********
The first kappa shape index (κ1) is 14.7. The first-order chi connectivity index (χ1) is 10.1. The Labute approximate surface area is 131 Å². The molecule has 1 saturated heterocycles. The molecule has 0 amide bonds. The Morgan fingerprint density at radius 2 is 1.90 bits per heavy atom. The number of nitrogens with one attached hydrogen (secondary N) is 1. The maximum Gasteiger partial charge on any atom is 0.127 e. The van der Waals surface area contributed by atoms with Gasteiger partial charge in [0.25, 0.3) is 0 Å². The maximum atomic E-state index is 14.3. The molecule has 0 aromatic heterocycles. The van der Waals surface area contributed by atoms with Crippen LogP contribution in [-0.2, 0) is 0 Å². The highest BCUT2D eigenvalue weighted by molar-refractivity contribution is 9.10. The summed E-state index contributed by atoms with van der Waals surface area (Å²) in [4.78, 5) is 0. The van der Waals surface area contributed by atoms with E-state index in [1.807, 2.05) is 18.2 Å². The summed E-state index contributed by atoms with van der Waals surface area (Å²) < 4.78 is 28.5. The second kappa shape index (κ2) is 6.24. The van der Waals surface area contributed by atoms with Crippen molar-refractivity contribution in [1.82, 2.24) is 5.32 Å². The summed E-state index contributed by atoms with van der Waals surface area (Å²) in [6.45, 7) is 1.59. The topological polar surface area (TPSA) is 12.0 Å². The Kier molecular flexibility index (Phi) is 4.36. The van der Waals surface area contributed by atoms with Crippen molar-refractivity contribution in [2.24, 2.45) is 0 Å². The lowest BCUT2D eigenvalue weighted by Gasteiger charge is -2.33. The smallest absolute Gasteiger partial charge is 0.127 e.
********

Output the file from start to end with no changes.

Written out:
The first kappa shape index (κ1) is 14.7. The first-order chi connectivity index (χ1) is 10.1. The Labute approximate surface area is 131 Å². The molecule has 1 saturated heterocycles. The molecule has 0 amide bonds. The Morgan fingerprint density at radius 2 is 1.90 bits per heavy atom. The number of nitrogens with one attached hydrogen (secondary N) is 1. The maximum Gasteiger partial charge on any atom is 0.127 e. The van der Waals surface area contributed by atoms with Gasteiger partial charge in [0.25, 0.3) is 0 Å². The maximum atomic E-state index is 14.3. The molecule has 0 aromatic heterocycles. The van der Waals surface area contributed by atoms with Crippen LogP contribution in [-0.2, 0) is 0 Å². The highest BCUT2D eigenvalue weighted by molar-refractivity contribution is 9.10. The summed E-state index contributed by atoms with van der Waals surface area (Å²) in [4.78, 5) is 0. The van der Waals surface area contributed by atoms with E-state index in [1.807, 2.05) is 18.2 Å². The summed E-state index contributed by atoms with van der Waals surface area (Å²) < 4.78 is 28.5. The second kappa shape index (κ2) is 6.24. The van der Waals surface area contributed by atoms with Crippen molar-refractivity contribution in [1.82, 2.24) is 5.32 Å². The summed E-state index contributed by atoms with van der Waals surface area (Å²) in [6.45, 7) is 1.59. The topological polar surface area (TPSA) is 12.0 Å². The Kier molecular flexibility index (Phi) is 4.36. The van der Waals surface area contributed by atoms with Crippen molar-refractivity contribution in [2.24, 2.45) is 0 Å². The lowest BCUT2D eigenvalue weighted by Gasteiger charge is -2.33. The smallest absolute Gasteiger partial charge is 0.127 e.